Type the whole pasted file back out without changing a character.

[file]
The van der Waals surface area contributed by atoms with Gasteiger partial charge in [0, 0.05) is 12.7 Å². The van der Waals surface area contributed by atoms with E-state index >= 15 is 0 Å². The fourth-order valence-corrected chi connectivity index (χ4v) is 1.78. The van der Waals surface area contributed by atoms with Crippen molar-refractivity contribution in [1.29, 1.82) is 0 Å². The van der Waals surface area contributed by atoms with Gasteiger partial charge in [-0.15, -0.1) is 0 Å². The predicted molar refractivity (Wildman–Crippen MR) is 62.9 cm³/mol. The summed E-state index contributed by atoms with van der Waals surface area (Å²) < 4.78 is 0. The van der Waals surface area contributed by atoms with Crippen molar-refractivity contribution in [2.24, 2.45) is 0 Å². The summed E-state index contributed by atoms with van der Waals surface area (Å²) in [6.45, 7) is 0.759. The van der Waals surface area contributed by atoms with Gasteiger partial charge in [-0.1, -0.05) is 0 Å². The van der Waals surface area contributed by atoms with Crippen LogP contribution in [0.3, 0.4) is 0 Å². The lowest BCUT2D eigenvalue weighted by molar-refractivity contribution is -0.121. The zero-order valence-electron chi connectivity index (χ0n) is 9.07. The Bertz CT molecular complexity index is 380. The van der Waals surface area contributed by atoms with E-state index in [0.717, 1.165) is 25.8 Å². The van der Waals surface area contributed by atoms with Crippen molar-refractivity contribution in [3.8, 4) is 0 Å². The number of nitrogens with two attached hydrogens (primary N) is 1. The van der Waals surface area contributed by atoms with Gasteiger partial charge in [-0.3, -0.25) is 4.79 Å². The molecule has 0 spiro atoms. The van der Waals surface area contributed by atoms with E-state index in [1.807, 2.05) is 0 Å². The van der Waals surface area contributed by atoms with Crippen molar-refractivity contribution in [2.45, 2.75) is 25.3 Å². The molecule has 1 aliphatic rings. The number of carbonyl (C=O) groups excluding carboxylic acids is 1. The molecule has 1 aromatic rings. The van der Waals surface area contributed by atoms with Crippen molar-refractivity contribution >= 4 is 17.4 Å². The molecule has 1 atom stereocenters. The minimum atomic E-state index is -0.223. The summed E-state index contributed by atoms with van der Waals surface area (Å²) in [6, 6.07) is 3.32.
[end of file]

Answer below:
The van der Waals surface area contributed by atoms with Gasteiger partial charge in [0, 0.05) is 12.7 Å². The van der Waals surface area contributed by atoms with E-state index >= 15 is 0 Å². The fourth-order valence-corrected chi connectivity index (χ4v) is 1.78. The van der Waals surface area contributed by atoms with Crippen molar-refractivity contribution in [1.29, 1.82) is 0 Å². The van der Waals surface area contributed by atoms with Gasteiger partial charge in [-0.15, -0.1) is 0 Å². The predicted molar refractivity (Wildman–Crippen MR) is 62.9 cm³/mol. The summed E-state index contributed by atoms with van der Waals surface area (Å²) < 4.78 is 0. The van der Waals surface area contributed by atoms with Crippen molar-refractivity contribution in [2.24, 2.45) is 0 Å². The summed E-state index contributed by atoms with van der Waals surface area (Å²) in [6.45, 7) is 0.759. The van der Waals surface area contributed by atoms with Gasteiger partial charge in [-0.1, -0.05) is 0 Å². The van der Waals surface area contributed by atoms with Crippen LogP contribution in [0.3, 0.4) is 0 Å². The lowest BCUT2D eigenvalue weighted by molar-refractivity contribution is -0.121. The zero-order valence-electron chi connectivity index (χ0n) is 9.07. The Bertz CT molecular complexity index is 380. The van der Waals surface area contributed by atoms with E-state index in [0.717, 1.165) is 25.8 Å². The van der Waals surface area contributed by atoms with Crippen molar-refractivity contribution in [3.8, 4) is 0 Å². The number of nitrogens with two attached hydrogens (primary N) is 1. The van der Waals surface area contributed by atoms with Gasteiger partial charge in [-0.3, -0.25) is 4.79 Å². The molecule has 0 spiro atoms. The van der Waals surface area contributed by atoms with E-state index in [1.807, 2.05) is 0 Å². The van der Waals surface area contributed by atoms with Crippen molar-refractivity contribution in [2.45, 2.75) is 25.3 Å². The molecule has 1 aliphatic rings. The number of carbonyl (C=O) groups excluding carboxylic acids is 1. The molecule has 1 aromatic rings. The van der Waals surface area contributed by atoms with Crippen molar-refractivity contribution >= 4 is 17.4 Å². The molecule has 1 atom stereocenters. The minimum atomic E-state index is -0.223. The summed E-state index contributed by atoms with van der Waals surface area (Å²) in [6, 6.07) is 3.32.